• “You can’t break when you’re already broken”

    Date: 10.24.11 | by Judge Tom.

    Another teenager gave in to frustration, fear and loneliness by ending his life in October 2011.  Jamie Hubley of Ottawa, Canada, suffered years of bullying due to his perceived and then openly gay status. During his last month, Jamie posted regularly about his pain and struggles with depression.

    The title of this post was Jamie’s blog title and it contained the following statement: “I hate being the only gay guy in my school . . it —-ing sucks, I really want to end it.”

    Once again, as is common in these cases, Jamie’s friends weren’t aware of the real person under the mask. Steph Wheeler, 16, a close friend said “From the outside, he looked like the happiest kid. He was always smiling and giving everybody hugs in the halls. Even though he was feeling down all the time, he always made everybody else feel better.”

    Jamie Hubley

    Jamie was a gifted actor and singer. He looked forward to dance lessons this winter. Classmates at A.Y. Jackson Secondary School posted memories of Jamie on a memorial site. “You left a big footprint in everyone’s heart, and you will always be remembered” was one such message. A wristband is being created in Jamie’s honor. It will read “Acceptance” on the outside and “Rest in Peace Jamie Hubley” on the inside.

    On Jamie’s last day, October 14, 2011, he wrote “I’m tired of life really. Its so hard, I’m sorry. I can’t take it anymore. Being sad is sad. . .I’ve been like this for way to long.”

    We must work together to make the world a better place for everyone, adult and child alike. LGBT youth are particularly vulnerable to abuse – 90% report being victims of bullying at school. Think before you post an online message or send a cruel text. Think about the consequences to yourself, your family, the victim and victim’s family. Mean-spirited comments have backfired on many teens. Educational, civil and criminal sanctions have been the result of irresponsible emails, blogs, Facebook and YouTube posts. “Think B4 U Send.”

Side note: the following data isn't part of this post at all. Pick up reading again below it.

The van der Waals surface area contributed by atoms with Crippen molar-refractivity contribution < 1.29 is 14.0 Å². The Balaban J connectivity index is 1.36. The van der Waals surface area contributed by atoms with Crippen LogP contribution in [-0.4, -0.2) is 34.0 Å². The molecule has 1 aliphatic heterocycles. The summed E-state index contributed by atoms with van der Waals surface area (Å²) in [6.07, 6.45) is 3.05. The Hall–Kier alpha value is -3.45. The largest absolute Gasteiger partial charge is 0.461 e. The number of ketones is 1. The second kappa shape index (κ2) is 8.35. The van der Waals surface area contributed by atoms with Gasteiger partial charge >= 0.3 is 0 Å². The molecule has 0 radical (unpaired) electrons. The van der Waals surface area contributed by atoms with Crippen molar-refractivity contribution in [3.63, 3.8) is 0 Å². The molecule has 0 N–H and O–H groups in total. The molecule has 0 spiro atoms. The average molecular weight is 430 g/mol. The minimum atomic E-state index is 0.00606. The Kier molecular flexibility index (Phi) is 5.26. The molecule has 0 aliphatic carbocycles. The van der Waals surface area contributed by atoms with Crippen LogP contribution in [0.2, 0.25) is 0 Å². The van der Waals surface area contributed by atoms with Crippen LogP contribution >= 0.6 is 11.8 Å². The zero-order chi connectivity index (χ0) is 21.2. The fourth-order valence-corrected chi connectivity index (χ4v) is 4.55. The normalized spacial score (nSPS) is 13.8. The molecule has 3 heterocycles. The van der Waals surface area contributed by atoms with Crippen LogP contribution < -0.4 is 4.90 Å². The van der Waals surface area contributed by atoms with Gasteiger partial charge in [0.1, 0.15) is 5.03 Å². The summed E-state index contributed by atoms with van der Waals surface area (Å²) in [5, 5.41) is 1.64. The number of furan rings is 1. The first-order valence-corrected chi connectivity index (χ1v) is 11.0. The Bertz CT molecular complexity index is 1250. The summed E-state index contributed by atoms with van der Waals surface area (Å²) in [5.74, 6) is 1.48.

For real-life cases of teenagers in trouble at school, home and with the law over their cyber-posts, take a look at “Teen Cyberbullying Investigated” (Free Spirit Publishing, 2010).   

    Judge Tom

    This post was written by Judge Tom. Judge Tom is the founder and moderator of AsktheJudge.info. He is a retired juvenile judge and spent 23 years on the bench. He has written several books for lawyers and judges as well as teens and parents including the recently published 'Teen Cyberbullying Investigated' (Free Spirit Publishing). When he's not answering teens' questions, Judge Tom can be found hiking, traveling and reading.

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    2 Comments subscribe to these comments.

    • Askthejudge.info
      Tue, 25 Oct 2011 at 12:44

      New blog post: "You can't break when you're already broken" – Another teenager gave in to frustration, fear and lone… http://t.co/XvqrBtfC

    • Tulsa Divorce Lawyers
      Wed, 26 Oct 2011 at 11:43

      My hope is that tragic stories like Jamie’s will jolt law makers into action – to pass laws that authorize harsher penalties for convicted bullies.
      A valid point, Matt, but regardless of whether additional state or federal laws are passed, the remedy to antisocial behavior rests in the home. Parents need to model appropriate ways to socialize and communicate with others. This should start in the pre-school years and be reinforced at school through antibullying programs.

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